Saturday I attended the annual meeting of the Friends of Minnesota Barns. I found the group back in the 1990s and recognized kindred souls. Most of these men and women have a barn in their lives that they've helped to save from destruction or demise. The only way I could save the Marty barn was in a story, but they understand my story.
It was in Michigan that I discovered the barn preservation movement. There's even a National Barn Alliance. That made me wonder what Minnesota had going, and sure enough, I found the Friends. Yesterday, we watched a slide show of a house-raising from barn timbers given by the restoration contractor. A lot of old barns are finding new purposes, from houses to churches to event centers.
It's true that the small farms of the future usually don't have a classic barn, though some do. Barns like the one on the Marty farm were a product of forests when wood was the only material available. They are difficult and expensive to maintain. They are hard to fill with hay, and hard to clean. Old barns take a lot of resources that today's small farmers need to use for other things.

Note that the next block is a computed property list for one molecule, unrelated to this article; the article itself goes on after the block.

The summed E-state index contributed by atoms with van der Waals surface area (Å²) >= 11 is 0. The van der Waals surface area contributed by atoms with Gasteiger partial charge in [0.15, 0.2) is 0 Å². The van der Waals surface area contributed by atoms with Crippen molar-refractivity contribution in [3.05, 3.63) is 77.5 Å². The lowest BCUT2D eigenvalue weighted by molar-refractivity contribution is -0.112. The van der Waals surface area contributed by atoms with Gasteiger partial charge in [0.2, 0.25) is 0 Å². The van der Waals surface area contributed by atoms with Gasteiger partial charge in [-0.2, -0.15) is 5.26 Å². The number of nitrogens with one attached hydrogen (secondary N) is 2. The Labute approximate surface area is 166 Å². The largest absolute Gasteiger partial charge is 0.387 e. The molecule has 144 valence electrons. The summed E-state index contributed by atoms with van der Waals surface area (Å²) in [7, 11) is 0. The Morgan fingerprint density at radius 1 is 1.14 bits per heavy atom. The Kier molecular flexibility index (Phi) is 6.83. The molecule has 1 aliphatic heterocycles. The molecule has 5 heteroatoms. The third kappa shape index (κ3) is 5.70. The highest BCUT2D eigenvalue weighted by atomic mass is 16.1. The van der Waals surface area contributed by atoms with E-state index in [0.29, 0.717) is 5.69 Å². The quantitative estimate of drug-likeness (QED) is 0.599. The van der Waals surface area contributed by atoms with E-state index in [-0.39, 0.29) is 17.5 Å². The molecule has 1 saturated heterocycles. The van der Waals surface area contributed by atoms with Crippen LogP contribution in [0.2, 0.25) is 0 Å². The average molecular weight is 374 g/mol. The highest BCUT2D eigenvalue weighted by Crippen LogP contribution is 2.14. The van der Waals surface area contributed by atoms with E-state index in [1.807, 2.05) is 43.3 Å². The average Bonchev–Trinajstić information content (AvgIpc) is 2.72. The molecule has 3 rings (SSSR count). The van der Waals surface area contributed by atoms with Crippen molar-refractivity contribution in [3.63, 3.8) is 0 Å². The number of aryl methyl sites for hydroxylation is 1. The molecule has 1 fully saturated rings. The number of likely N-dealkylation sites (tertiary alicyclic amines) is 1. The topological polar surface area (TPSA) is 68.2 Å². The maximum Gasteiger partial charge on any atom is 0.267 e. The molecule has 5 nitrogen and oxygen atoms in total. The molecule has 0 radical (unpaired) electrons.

It's also true that a thing of beauty to me could be considered a blot on the horizon to people who knew this place before plows tore the earth open.
Neverthless, these barns made of mighty trees have served us well, architectural workhorses and wonders. Inside the Marty barn, I felt the holiness of the earth—forests, animals, and shelter under the sky.
The Oliver H. Kelley Farm was a worthy place for the group to meet. One of the staff members had come to feed the animals and do the chores. He told me a barn story from western Minnesota. I haven't been to the Kelley Farm for many years, but it's time to go back. This summer, I'll take my granddaughter.
Photos of the Marty barn, 2005. Top: hayloft, east end. Bottom: exterior, north side. Kodacolor by Gayla Marty.